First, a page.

is so close to being loved
that for the average person,
they are almost indistinguishable.”
― David Augsburger
The other day, a spiritual abuse survivor and friend I met last year in Moscow, Idaho, posted the following quote by Dr. Diane Langberg on her Facebook wall. Please read it slowly and carefully. Knowing and understanding this could be the very gift you use to help propel a survivor in a positive direction towards healing.
One characteristic of dealing with survivors of trauma is the repetitious nature of that work. Survivors will say the same things over and over—“How could my father do that to me . . .” They will be repetitious in dealing with their emotions—“I am so angry that . . .” And they will repeat their losses again and again—“I cannot believe so-and-so is dead . . .”
Expect it, and learn to sit with it. The magnitude of the trauma is so great that repetition is necessary. The mind cannot imagine what happened. It cannot hold such a thought. Bearing the intensity of emotions is impossible and so the feelings must be tried on again and again. These are attempts to bear what cannot be borne. They are struggles to integrate into life what does not fit because there are no categories. Be patient, and then be patient some more. ~ Diane Langberg, Suffering and the Heart of God
What happens when people are finally out of a toxic and abusive environment, completely free from abuse? Is it over? They might think it would be over, but sometimes that is where the difficulty begins as they realize what was done to them, what was stolen from them, how they were used, harmed, controlled by someone else. This can be a long process, and it may not seem like it is going anywhere because of the repetition that Dr. Langberg refers to above. But it’s so important to note that the pattern of a survivor repeating their story over and over again is very normal.
I remember meeting with Pastor Ken Garrett and a group of friends at a picnic. Most of the people there had been part of the cult that Ken was involved in. At that time, it had been over 12 years since people had left the cult. Some of us shared our abuse stories. It was a safe place. We all understood abuse and wanted to listen and share in their suffering. I looked around the group. I saw tears streaming down cheeks as stories were shared. Even though this had happened over 12 years ago, the pain was still very real. I believe this opportunity was another step in their healing process. It was another time where they could say with their voice and be heard what was done to them.
Survivors will feel the need to repeat their stories. This is when they need people who will sit with them in the trenches. It is as if when they repeat their experience, they are finally allowing themselves permission to understand that it really happened to them, not someone else over there. The abuse issue, when the survivor was in the abusive environment, kept the reality of abuse at a safe distance emotionally, because it would have been far too difficult to process then. It is by repeating the same story over again that the blinders slowly fall off. Truth of the abuse is acknowledged, and they come to their own conclusions about what they incurred, “Oh, that is why I felt or responded this way,” “I didn’t realize how he needed to use me for his own personal gain,” “by abusing me, he stole this from me,” etc.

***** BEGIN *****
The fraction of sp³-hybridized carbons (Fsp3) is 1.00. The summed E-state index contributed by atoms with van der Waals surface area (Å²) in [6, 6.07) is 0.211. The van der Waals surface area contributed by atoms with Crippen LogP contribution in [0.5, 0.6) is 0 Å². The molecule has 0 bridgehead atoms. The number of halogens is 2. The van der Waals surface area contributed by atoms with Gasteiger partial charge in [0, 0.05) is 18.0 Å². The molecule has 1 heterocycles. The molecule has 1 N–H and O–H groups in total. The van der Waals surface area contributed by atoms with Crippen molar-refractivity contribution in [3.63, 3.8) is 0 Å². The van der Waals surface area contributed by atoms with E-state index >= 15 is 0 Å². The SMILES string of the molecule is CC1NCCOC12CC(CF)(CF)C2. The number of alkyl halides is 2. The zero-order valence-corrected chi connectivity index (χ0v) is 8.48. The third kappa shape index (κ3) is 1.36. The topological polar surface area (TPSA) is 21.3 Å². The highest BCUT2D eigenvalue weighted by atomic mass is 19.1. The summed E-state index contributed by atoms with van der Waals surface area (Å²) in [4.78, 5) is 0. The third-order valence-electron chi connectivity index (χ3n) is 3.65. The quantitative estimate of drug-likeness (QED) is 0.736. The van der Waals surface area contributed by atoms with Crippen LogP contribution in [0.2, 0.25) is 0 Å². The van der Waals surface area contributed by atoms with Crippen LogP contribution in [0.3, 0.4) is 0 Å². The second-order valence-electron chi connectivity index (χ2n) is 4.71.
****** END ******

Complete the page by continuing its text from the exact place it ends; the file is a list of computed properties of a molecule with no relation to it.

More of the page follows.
It is very important that survivors process what happened to them and that they are able to make their own connections. This is often what happens as someone is telling their story. They are hearing themselves speak it out loud. They are connecting with their own story and making conclusions about what happened to them. Finally, they are giving the abuse and conflicts the time they deserve, but this time in a safe environment without outside distractions, and especially people who might minimize their story, dismiss it, or even blame them.
Greater love has no one than this,
that one lay down his life for his friends.
One of the amazing things about this process of a survivor telling their story to someone safe, is that they are doing a lot of their own work. As Dr. Langberg said above, when they are in the midst of an abuse situation or environment, their brain is working hard to survive. It doesn’t have time to connect with the emotions. Their energy is used up for questions like: what is going to happen next? how should I respond? how can I get out of this situation? There may or may not be clarity about the situation. While they are in the midst of the trauma or abusive situation, they may not understand or have identified that they are in an abusive situation, but there is a sense of conflict, nonetheless, and that conflict takes energy.
I was speaking with a domestic abuse survivor yesterday, and she was telling me about the confusion and conflict she felt. Because she wasn’t experiencing physical abuse, she didn’t know that she was experiencing abuse, so she minimized her own abuse as simply a relational issue. This is what can often happen with spiritual abuse. There may not be an awareness that an abuser has used their power or influence to control you. You may identify uncomfortable feelings, but the abuse word may never register.
I have been the recipient of people who have chosen to go into the trenches with me and my abuse journey. It is the most generous and incredible gift I have received. Having someone give you their time, listen to you, acknowledge your pain, your loss, be nonjudgmental is a rare gift these days. But it is life-changing.
Are you willing to get your feet all mucky and dirty in a trench? To listen to stories of anger and pain? Next time you see a trench, let it remind you that you can be a gift to vulnerable and abused people by choosing to give the gift of time. You can acknowledge their pain and loss, encourage them, and simply be there.